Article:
Poor Trevor: he can’t even get a job at Dunkin’ Donuts, so it’s no wonder that he enters with a bit of a waddle to his step, a bit of a hunch and droop, car keys awkwardly falling from his hands. Anxiety and frustration like his are just a few steps behind crippling depression, so you can forgive him for not being more apologetic about crashing Sandra’s car. Oh, yeah, and perhaps it has something to do with the fact that he’s a maturing 200-pound chimpanzee filled with the confusion of an erstwhile show-business career that asked him to act (and treated him) like a human being. Trevor begins as a comedy, one step away from Seth MacFarlane’s shock territory as Trevor (Steven Boyer) relates animal wisdom in human terms, noting that when on camera, one must “not poop, no matter how intense things get,” explaining that he’s “comfortable with nudity,” and that a tiger is stupid because it can’t smoke a cigarette on cue, what with “it’s stupid fucking paws.” Buoyed by Boyer’s bravura performance (talk about throwing oneself into a role: watch him leap atop furniture), the show dips into melodrama, for despite the fact that Trevor and his “mother,” Sandra (a magnificent Colleen Werthmann) are family, sharing meals together, they have no real way to communicate: Trevor cannot understand humans, they can’t understand him, even if they’re mourning the same thing. Ultimately, Trevor, which is loosely based on the true story of another chimpanzee, Travis, is a tragic morality play, with the forces of justice — a meek police officer, Jim, (Andy Nogasky) and an outsider from Animal Control, Jerry (Shawn Randall) — brought to bear on Trevor by a perhaps justly nervous new neighbor, Ashley (Amy Staats). The “man,” having been treated as such, is adrift:
[I can’t get work] because I don’t have an easily definable look; I mean I don’t fall into a type like some chimpanzees. I’m not always silly and I’m not always brooding, I have a full palette of emotions. You’d think people would be looking for someone with that kind of depth, of complexity, but nooo, not on television.
Rightly so, then, playwright Nick Jones has harbored this story in a theater, trusting that Boyer’s transformative powers will allow it to easily sail through the shifting tones just as Moritz von Stuelpnagel’s smooth-so-as-to-be-startling direction will anchor the ever-changing stakes of the show. The show, like the monkey, refuses to be what you expect: for instance, it features seductive dream sequences between Trevor and his former “co-star” Morgan Fairchild (Geneva Carr) and an amiable (and imaginary) rivalry between Trevor and a classier, white tuxedo-wearing simian named Oliver (Nathaniel Kent, another physical comedy powerhouse). Sandra’s actions are exaggerated for both dramatic and comic effect, depending on the sort of weapon you place in her hands. Trevor isn’t a comedy about a foul-mouthed monkey, it’s a drama about a foul-mouthed human trapped in the body of a chimpanzee. Ashley criticizes Sandra and Jim for humoring Trevor, for trying to understand him in human terms, and she’s absolutely right. But thanks to the nuances in Jones’s (surprisingly nuanced considering that feces is thrown) script, she’s also the villain for not trying to understand Trevor. She’s a sympathetic character, sure, but Trevor’s the one you’ll be empathizing with.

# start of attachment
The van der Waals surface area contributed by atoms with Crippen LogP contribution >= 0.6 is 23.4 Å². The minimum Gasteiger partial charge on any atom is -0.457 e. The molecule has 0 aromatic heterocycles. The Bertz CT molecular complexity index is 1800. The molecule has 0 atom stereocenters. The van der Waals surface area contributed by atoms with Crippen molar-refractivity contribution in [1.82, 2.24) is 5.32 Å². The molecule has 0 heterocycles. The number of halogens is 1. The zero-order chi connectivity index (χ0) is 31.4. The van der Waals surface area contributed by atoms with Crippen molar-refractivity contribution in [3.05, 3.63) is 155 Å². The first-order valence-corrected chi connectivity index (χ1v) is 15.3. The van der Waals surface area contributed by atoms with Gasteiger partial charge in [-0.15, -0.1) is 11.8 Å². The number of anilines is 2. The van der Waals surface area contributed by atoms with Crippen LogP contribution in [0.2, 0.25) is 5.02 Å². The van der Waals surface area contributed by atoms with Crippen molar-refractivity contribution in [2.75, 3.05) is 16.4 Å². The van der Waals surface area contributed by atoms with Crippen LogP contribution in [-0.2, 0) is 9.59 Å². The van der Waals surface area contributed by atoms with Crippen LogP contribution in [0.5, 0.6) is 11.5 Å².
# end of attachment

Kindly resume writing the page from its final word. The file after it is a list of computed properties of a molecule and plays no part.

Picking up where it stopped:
Smart design choices also set Trevor apart from other comedies with talking animals (like Family Guy or Wilfred): Elizabeth Barrett Groth dresses Trevor as if he’s a human in slightly over-sized overalls (just one more humanizing feature), Andrew Boyce’s set draws a harsh distinction between the house’s white carpet and bouncy sofa cushions and the black, imposing kennel/prison that occupies all of stage left, and Mike Inwood’s flashy lighting cues help us to understand what Trevor must feel to be caught in Hollywood brights. This, along with Boyer’s deeply expressive, deeply needy performance, makes us forget, time and again, that Trevor is actually a chimpanzee at all; in fact, one of the most potent moments is when Trevor at last comes to recognize himself — pitiful, ridiculed, used — on an old DVD:
Who is that? Who is that?
That’s right. That’s you, sweetheart. That’s Trevor.
Trevor? But I’m so…do I really…?
(looking at himself)
It’s incredible, the way he recognizes himself.
Is that really what I look like?
He’s very smart.
Smart, then, is the safest way to describe Trevor, both the chimpanzee and the play. After all, calling something that makes you cry almost as much as you laugh “just” a comedy is about as accurate as calling an actor who wears a bunch of funny hats and sunglasses in front of a live audience “just” a chimpanzee.
Press ticket; general admission.